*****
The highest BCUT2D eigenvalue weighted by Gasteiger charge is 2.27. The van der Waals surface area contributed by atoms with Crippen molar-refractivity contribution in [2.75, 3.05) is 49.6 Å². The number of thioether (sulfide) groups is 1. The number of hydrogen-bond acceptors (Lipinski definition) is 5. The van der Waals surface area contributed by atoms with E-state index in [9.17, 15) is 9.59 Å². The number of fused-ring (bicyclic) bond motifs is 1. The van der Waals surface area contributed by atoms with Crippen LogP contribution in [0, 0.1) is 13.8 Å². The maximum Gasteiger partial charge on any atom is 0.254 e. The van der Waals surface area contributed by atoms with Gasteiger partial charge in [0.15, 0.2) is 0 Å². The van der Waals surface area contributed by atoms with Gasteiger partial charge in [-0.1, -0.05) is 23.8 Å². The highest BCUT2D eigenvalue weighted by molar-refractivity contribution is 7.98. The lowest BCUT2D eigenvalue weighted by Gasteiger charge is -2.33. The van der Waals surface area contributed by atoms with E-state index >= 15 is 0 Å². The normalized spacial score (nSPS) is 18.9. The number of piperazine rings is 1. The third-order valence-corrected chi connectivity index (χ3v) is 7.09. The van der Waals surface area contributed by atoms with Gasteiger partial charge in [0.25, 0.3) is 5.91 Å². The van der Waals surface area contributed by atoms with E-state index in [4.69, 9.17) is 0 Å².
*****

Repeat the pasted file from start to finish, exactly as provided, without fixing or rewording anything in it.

The highest BCUT2D eigenvalue weighted by Gasteiger charge is 2.27. The van der Waals surface area contributed by atoms with Crippen molar-refractivity contribution in [2.75, 3.05) is 49.6 Å². The number of thioether (sulfide) groups is 1. The number of hydrogen-bond acceptors (Lipinski definition) is 5. The van der Waals surface area contributed by atoms with E-state index in [9.17, 15) is 9.59 Å². The number of fused-ring (bicyclic) bond motifs is 1. The van der Waals surface area contributed by atoms with Crippen LogP contribution in [0, 0.1) is 13.8 Å². The maximum Gasteiger partial charge on any atom is 0.254 e. The van der Waals surface area contributed by atoms with Gasteiger partial charge in [0.15, 0.2) is 0 Å². The van der Waals surface area contributed by atoms with Gasteiger partial charge in [-0.1, -0.05) is 23.8 Å². The highest BCUT2D eigenvalue weighted by molar-refractivity contribution is 7.98. The lowest BCUT2D eigenvalue weighted by Gasteiger charge is -2.33. The van der Waals surface area contributed by atoms with E-state index >= 15 is 0 Å². The normalized spacial score (nSPS) is 18.9. The number of piperazine rings is 1. The third-order valence-corrected chi connectivity index (χ3v) is 7.09. The van der Waals surface area contributed by atoms with Gasteiger partial charge in [0.25, 0.3) is 5.91 Å². The van der Waals surface area contributed by atoms with E-state index in [4.69, 9.17) is 0 Å².